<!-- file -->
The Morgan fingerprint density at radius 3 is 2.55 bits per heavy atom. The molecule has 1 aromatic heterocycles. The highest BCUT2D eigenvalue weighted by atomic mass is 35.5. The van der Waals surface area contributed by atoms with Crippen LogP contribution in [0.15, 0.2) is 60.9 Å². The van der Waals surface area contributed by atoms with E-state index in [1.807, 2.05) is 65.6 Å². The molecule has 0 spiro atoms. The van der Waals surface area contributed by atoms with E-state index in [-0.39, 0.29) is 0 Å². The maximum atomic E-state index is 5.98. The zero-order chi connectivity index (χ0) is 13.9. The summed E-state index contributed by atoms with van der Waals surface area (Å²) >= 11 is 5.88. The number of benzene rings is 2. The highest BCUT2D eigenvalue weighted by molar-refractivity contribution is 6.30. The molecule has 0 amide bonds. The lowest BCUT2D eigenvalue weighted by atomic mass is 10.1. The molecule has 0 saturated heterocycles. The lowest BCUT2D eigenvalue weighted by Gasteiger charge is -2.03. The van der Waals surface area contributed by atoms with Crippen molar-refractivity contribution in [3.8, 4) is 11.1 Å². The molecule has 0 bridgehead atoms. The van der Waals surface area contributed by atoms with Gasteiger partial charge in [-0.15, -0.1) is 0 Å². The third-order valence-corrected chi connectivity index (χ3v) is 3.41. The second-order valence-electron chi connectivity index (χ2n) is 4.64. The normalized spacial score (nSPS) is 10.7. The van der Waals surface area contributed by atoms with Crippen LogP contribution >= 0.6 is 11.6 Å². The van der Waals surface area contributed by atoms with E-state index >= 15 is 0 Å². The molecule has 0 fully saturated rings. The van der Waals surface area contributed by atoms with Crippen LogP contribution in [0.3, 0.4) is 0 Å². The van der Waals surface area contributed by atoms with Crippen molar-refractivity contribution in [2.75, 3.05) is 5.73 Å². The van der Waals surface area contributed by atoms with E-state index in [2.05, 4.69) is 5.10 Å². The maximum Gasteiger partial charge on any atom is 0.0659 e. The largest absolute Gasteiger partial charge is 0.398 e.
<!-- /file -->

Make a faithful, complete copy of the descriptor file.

The Morgan fingerprint density at radius 3 is 2.55 bits per heavy atom. The molecule has 1 aromatic heterocycles. The highest BCUT2D eigenvalue weighted by atomic mass is 35.5. The van der Waals surface area contributed by atoms with Crippen LogP contribution in [0.15, 0.2) is 60.9 Å². The van der Waals surface area contributed by atoms with E-state index in [1.807, 2.05) is 65.6 Å². The molecule has 0 spiro atoms. The van der Waals surface area contributed by atoms with E-state index in [-0.39, 0.29) is 0 Å². The maximum atomic E-state index is 5.98. The zero-order chi connectivity index (χ0) is 13.9. The summed E-state index contributed by atoms with van der Waals surface area (Å²) >= 11 is 5.88. The number of benzene rings is 2. The highest BCUT2D eigenvalue weighted by molar-refractivity contribution is 6.30. The molecule has 0 amide bonds. The lowest BCUT2D eigenvalue weighted by atomic mass is 10.1. The molecule has 0 saturated heterocycles. The lowest BCUT2D eigenvalue weighted by Gasteiger charge is -2.03. The van der Waals surface area contributed by atoms with Crippen molar-refractivity contribution in [3.8, 4) is 11.1 Å². The molecule has 0 bridgehead atoms. The van der Waals surface area contributed by atoms with Gasteiger partial charge in [-0.15, -0.1) is 0 Å². The third-order valence-corrected chi connectivity index (χ3v) is 3.41. The second-order valence-electron chi connectivity index (χ2n) is 4.64. The normalized spacial score (nSPS) is 10.7. The van der Waals surface area contributed by atoms with Crippen LogP contribution >= 0.6 is 11.6 Å². The van der Waals surface area contributed by atoms with E-state index >= 15 is 0 Å². The molecule has 0 fully saturated rings. The van der Waals surface area contributed by atoms with Crippen LogP contribution in [0.3, 0.4) is 0 Å². The van der Waals surface area contributed by atoms with Crippen molar-refractivity contribution in [2.75, 3.05) is 5.73 Å². The van der Waals surface area contributed by atoms with E-state index in [2.05, 4.69) is 5.10 Å². The maximum Gasteiger partial charge on any atom is 0.0659 e. The largest absolute Gasteiger partial charge is 0.398 e.